Sponges are generally filter feeders, living off of bacteria and single-celled organisms sieved from the surrounding water. But some are more aggressive about obtaining their food. Researchers have recently discovered four new species of carnivorous sponges living on the deep seafloor.

The undersea critters—found in an area spanning the Pacific Northwest to Baja California—look like bare twigs or small shrubs covered with tiny hairs. But the hairs consist of tightly packed bundles of microscopic hooks that trap small animals such as shrimp-like amphipods. Once an animal becomes trapped, it takes only a few hours for sponge cells to begin engulfing and digesting it. After several days, all that is left is an empty shell.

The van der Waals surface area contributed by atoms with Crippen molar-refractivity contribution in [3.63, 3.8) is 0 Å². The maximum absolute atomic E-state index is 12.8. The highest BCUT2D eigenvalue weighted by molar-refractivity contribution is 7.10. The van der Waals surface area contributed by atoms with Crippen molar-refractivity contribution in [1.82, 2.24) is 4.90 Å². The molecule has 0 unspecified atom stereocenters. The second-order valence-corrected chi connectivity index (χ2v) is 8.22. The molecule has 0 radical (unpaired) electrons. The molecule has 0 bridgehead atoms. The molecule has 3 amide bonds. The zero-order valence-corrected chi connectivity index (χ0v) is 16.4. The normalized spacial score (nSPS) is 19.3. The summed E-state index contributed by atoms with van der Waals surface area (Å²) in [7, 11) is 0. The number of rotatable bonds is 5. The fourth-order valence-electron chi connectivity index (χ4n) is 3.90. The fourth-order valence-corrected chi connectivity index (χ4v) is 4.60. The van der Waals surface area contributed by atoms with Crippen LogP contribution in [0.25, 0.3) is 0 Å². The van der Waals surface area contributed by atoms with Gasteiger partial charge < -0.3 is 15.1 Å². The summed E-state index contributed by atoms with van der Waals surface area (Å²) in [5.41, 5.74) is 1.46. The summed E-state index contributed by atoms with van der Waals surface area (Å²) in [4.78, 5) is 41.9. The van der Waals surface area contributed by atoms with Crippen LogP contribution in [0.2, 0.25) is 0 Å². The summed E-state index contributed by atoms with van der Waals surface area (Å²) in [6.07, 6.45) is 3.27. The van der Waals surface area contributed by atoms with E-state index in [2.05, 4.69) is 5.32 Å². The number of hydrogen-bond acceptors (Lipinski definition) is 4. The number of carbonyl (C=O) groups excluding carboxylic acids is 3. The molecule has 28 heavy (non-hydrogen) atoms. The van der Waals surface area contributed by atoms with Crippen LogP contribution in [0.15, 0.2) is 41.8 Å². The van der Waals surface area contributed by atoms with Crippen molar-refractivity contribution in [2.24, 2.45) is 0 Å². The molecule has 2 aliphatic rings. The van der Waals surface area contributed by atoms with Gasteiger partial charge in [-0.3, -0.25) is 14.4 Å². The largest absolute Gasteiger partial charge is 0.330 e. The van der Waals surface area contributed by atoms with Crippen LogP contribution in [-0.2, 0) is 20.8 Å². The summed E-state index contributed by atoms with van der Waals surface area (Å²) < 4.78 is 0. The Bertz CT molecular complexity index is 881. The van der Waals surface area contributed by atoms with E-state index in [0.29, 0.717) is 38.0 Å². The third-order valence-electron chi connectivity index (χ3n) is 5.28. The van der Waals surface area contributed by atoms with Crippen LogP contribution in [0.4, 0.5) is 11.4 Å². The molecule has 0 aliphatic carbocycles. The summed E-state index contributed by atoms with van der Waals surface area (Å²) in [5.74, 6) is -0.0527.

You can read the study, "Four new species of Cladorhizidae (Porifera, Demospongiae, Poecilosclerida) from the Northeast Pacific," in the journal Zootaxa.